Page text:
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Forum topic by Obsidian_Angel posted 2348 days ago 783 views 0 times favorited 8 replies Add to Favorites Watch
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Obsidian_Angel

1 post in 2348 days


2348 days ago

Greetings all,
I am in the midst of building a handcrafted log cabin, from a company in Montana, for my new family home. I have no woodworking skills to speak of. I have plenty of space to set up a small shop in one of the existing garages that are on my mom and dad’s farm. I would like to start into the world of woodworking by building a butcher block island for the kitchen. I have a friend that is a woodworker, but he is arguing with me about the way I want the grain on the butcher block. He insists on sidegrain, I want end grain. I have looked around on the internet and it seems like a task that I can handle. As most of my money is pouring into the house, I will only be able to afford hand tools for this project. I have a table saw, router, belt sander, orbital sander and a mish mash of power tools. I will need advice in the hand tool area as I do not have the time to research what I should look for. I have a few local saw mills that I believe I can pick up the hardwood stock that I will need. I was thinking of mixing red oak, white oak and maple for the butcher block. I would like the butcher block to compliment the lodgepole/engleman spruce logs along with the red oak 6×6 support posts. Thanks in advance for any advice. Have a good one!!

-- Josh, Working On A Log Cabin In Indiana


8 replies so far

View teenagewoodworker's profile

teenagewoodworker

2727 posts in 2395 days


#1 posted 2348 days ago

View HallTree's profile

HallTree

5661 posts in 2394 days


#2 posted 2348 days ago

Welcome Josh! After reading your post, you have come to the right place for the help you are looking for. A great group of woodworkers willing to help. Take some photo’s as you go along and keep us informed as to your progress on the log home. Have fun and work safe.

-- "Hold on to instruction, do not let it go; guard it well, for it is your life" Solomon

View Justin's profile

Justin

36 posts in 2384 days


#3 posted 2348 days ago

First let me say welcome to LJ,
This is my .02 here so others may say different. Not to long ago I priced a job with a 6” think Butcher block end grain top. The price I got for the top was $2000.00 for a 72”x30” top. So then I started thinking what it would take to make the top my self and make some of the 2k for my self to sell it to the customer. Well I figured how many blocks would be in the top (2×2 squares) and figured how much wood I would need. And let me tell you. For what I was getting the wood for and what they were selling it for I was not going to make anything. I had about 1800.00 in just material for that top.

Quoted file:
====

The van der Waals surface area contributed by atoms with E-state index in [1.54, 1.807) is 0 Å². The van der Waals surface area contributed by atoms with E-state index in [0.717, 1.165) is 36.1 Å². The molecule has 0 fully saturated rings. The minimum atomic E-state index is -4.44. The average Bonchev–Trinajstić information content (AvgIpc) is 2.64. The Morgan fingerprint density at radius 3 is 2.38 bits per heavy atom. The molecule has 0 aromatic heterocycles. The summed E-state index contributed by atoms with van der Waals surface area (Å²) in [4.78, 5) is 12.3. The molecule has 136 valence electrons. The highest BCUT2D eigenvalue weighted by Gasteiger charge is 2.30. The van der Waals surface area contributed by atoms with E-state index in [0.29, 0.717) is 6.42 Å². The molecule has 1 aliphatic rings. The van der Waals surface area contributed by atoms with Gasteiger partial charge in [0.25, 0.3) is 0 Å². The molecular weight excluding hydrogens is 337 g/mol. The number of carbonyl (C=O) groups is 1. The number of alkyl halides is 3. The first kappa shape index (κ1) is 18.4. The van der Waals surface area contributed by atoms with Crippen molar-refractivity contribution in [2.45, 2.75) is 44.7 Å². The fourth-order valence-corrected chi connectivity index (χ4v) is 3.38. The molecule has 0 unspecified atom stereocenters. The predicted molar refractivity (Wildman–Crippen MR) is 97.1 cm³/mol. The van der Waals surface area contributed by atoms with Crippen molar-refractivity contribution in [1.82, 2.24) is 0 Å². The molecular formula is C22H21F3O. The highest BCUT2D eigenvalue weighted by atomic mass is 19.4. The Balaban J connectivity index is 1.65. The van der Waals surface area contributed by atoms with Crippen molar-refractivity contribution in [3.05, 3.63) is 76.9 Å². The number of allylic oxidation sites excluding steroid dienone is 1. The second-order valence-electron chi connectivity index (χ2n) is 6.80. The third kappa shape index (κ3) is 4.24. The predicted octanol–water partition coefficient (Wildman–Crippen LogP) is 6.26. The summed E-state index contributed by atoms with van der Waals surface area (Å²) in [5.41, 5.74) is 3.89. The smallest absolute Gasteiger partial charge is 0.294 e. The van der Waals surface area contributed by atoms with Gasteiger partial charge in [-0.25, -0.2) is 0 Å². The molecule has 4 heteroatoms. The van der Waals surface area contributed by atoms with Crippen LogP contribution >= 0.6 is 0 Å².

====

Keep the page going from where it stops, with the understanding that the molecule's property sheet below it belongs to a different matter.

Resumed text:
If you ask me this would be the best way to make one. Go the the http://thewoodwhisperer.com/ Look for episode 7 in his videos and just do the same steps but on a bigger scale.

Remember Oak has a tendinitises to turn black when it gets wet. So if your Butcher block top oil wears off and you get it wet you may see it turn on you.

Here is a website with different tops made with different woods http://www.blocktop.net/page2.html

Good Luck
Justin

View Pretzel's profile

Pretzel

93 posts in 2372 days


#4 posted 2348 days ago

Welcome to LJ’s, End grain is hardest, looks great, but edge grain works fine

-- Pretzel L8agn

View GaryK's profile

GaryK

10262 posts in 2615 days


#5 posted 2348 days ago

The hardest part is getting started!

-- Gary - Never pass up the opportunity to make a mistake look like you planned it that way - Tyler, TX

View Hutch's profile

Hutch

127 posts in 2524 days


#6 posted 2348 days ago

Congratulations Josh. Who did your log package? There are about 20 log home builders here in the Bitterroot Valley, not all of which are handcrafted log home manufacturers of course.

-- Hutch ...Montana ___ Life is a mystery to live, not a problem to solve! ___

View Thos. Angle's profile

Thos. Angle

4435 posts in 2589 days


#7 posted 2347 days ago

Welcome to Lumber Jocks. I might add that I think I would use Hard Maple for the block. Oak smells bad and will turn black with age. It is also what we use to tan leather so it is full of tannin. On the other hand we all know what maple syrup tastes like.

-- Thos. Angle, Jordan Valley, Oregon

View DannyBoy's profile

DannyBoy

521 posts in 2492 days


#8 posted 2347 days ago

Welcome, welcome! I’m voting for the end grain. I remember reading or being told (can’t remember that part) that oak wasn’t good for butcher blocks or cutting board surfaces. I’m probably wrong.

Make sure to send us pictures!!!

~DB

-- He said wood...http://hickbyassociation.blogspot.com/

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